It’s Okay to Laugh, Crying is Cool Too | Noah Bergland

Noah Bergland reading It's Okay To Laugh, Crying Is Cool Too, by Nora McInerny, good books, grief, love | Resilience2reform

Hey Nora,

One of the last books while in prison that I finished was It’s Okay to Laugh, Crying is Cool Too. My sister sent it to me after reading it, knowing it would hit home for me and it did. 

I finally read the obituary that all this chaos stemmed from, now that I am out of prison and can Google things, and it is amazing.

Also, my creative writing teacher was super confused and he may still think that Aaron used to be married to Gwen Stefani. I wish Ralph the best of luck on his journey to avenge his father’s death.

The similarities that I found in the book between you and me are uncanny, between shows and music, we might be related.

Some of the things that kept popping up in the book that gave me the chills were, every time you mention a band or singer, it’s not just that I listen to them but that my MP3 player has a large amount of memory dedicated to them. I knew you liked Bright Eyes and Taylor Swift.

The album I’m Wide Awake and Its Morning is my go-to whenever I feel like shit, and I want to embrace it, which happens quite often in prison.

My roommate said he hates Bright Eye’s whiny voice and now I hate my roommate.

Taylor Swift has been my jam for a while; I used to be too self-conscious to admit it as if it made me less of a man. Then I would catch other inmates singing to her songs on the radio, and eventually, we all just came out together. I was so happy when she allowed her material to be sold on the server here because I was sick of listening to Ryan Adam‘s covers of her songs.

The prison let me send a video recording of myself to my daughter and I sang on it because that’s what I do. I mashed together three songs, a 90s hip hop song, then “You Need to Calm Down,” and a Christmas carol.

My daughter still tells me all the time that I am a terrible singer, but that doesn’t stop me from trying.  So don’t feel bad when Ralph tells you to stop, you are not alone.

Then you threw out Explosions in the Sky, Chromeo, and Beach House, and I was like WTF, who is this chick. Then you started talking about Arrested Development, and at that point, I started to feel like you were writing to me.

We also both like to pick on people that lie about how tall they are. I used to claim 5’10, just to mess with them.

Then there is the loneliness and sexual frustration, I certainly feel your pain here, because this defines prison life.  As I am sure that is exactly how you felt when you lost Aaron and couldn’t move one, and even after you moved on.  You must have felt so trapped, second-guessing your every move and thinking everyone is talking about you.  

Life is tough and sometimes things get thrown at you that seem unfair, but it’s how you react to those moments that define who you are.  That’s why I like you and why your book is amazing because you handled it like a boss!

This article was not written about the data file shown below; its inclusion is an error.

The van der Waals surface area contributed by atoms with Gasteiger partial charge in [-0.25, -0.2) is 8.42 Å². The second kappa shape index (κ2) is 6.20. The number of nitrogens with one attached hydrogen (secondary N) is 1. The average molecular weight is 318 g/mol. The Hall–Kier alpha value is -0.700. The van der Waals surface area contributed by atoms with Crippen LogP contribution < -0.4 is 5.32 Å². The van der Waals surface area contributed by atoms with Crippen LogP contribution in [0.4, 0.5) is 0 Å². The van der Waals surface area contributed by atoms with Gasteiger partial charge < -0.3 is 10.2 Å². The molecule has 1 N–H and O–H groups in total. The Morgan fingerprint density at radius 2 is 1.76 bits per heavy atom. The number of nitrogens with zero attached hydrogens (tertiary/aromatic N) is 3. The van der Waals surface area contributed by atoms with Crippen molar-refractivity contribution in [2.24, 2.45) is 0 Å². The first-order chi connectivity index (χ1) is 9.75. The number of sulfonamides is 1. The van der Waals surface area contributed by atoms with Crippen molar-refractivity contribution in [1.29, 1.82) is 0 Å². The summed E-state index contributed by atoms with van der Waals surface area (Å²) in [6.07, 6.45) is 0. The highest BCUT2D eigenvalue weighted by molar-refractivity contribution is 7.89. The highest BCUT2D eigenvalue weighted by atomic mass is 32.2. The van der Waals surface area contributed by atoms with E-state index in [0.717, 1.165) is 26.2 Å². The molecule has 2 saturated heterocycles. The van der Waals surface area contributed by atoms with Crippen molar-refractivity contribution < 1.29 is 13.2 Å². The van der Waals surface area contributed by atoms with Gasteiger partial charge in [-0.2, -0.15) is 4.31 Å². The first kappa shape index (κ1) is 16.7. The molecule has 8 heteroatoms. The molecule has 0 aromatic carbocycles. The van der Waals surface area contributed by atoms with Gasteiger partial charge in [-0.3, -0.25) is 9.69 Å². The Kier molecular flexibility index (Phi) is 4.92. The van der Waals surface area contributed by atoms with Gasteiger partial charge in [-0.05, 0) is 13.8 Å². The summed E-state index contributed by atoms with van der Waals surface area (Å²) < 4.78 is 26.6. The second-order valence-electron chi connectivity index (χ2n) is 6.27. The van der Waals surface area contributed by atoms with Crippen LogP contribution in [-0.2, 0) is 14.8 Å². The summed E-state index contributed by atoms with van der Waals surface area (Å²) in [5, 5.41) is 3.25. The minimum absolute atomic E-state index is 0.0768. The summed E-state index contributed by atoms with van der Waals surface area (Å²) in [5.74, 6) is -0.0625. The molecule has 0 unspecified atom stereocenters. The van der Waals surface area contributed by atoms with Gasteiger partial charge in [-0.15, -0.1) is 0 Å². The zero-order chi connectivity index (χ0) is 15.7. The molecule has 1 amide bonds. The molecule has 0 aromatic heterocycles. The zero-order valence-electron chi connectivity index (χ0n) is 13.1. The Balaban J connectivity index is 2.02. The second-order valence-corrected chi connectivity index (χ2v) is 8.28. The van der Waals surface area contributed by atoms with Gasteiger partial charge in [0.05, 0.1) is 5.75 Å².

I do have a bone to pick with you, however, while you were on the hunt and trying your hand in online dating you mentioned and I quote, “By thirty-five, an unmarried Midwestern man is clearly defective.” Ouch! That means I don’t have much time to find someone after my release, as I will be turning thirty-five in December of this year, challenge accepted! I am glad I covered my dating profile in my reflection of No Happy Endings.

The thing is Nora, you have inspired me. There is one thing I know for sure and that is I want to be a writer. My amazing sister is giving me that opportunity, and I know she appreciates everything that you do for us and I hope you keep supporting her brands.

Chapter 11, “How I Met Your Father” inspired me to finish writing “An Act of Love,” which is how I met my daughter’s mother.

I also learned (how to reveal my thoughts or additional information I think is witty, in my writing), so thank you!

What I read in this book I was able to relate to my experience in prison and that goes for the methods you used to get over your loss.  Laughing and crying are both such powerful actions that can help you cope.  Even though we are both going through terrible experiences, in our own ways, we can find ways to be happy and also, ways to be sad.

I have been told, in prison, that I smile too much, that I am too happy.  As if I am supposed to be stoned faced, don’t feel anything, because that might make them feel something too. 

Crying in prison or in the world for that matter is considered even more repulsive.  A sign of weakness, when really it should be a sign of strength.  It’s a release, and up until lately, my release was using drugs, fighting, or freaking out.

As for the reader, why would you read It’s Okay to Laugh, Crying is Cool too?

Because the book makes you feel alive.  It will make you cry and it will make you laugh, just as the title suggests, and sometimes all in the same sentence.

There is nothing that Nora is scared to talk about, and that is awesome. She has an honest voice, and I am convinced she is the same person in real life that she is in her books, which I’m guessing doesn’t happen very often in this day and age.

Life is ugly, people die, people break your heart, and people judge the shit out of each other, and with all this comes, guilt, shame, and confusion. It’s Okay to Laugh, Crying is Cool too breaks down some of those walls and exposes the truth that lies underneath, and that is if you haven’t been through it and you don’t have something nice to say, then shut the hell up.

Thanks for inspiring and making me feel alive again this last year of my prison sentence. 

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[…] Never cry in prison. Never. That’s what we’ve been taught.  […]


[…] reason I eventually finished this piece was that I was reading, “It’s Okay to Laugh,” by Nora McInerny, and I came across a letter she wrote to her son about his late father and the day […]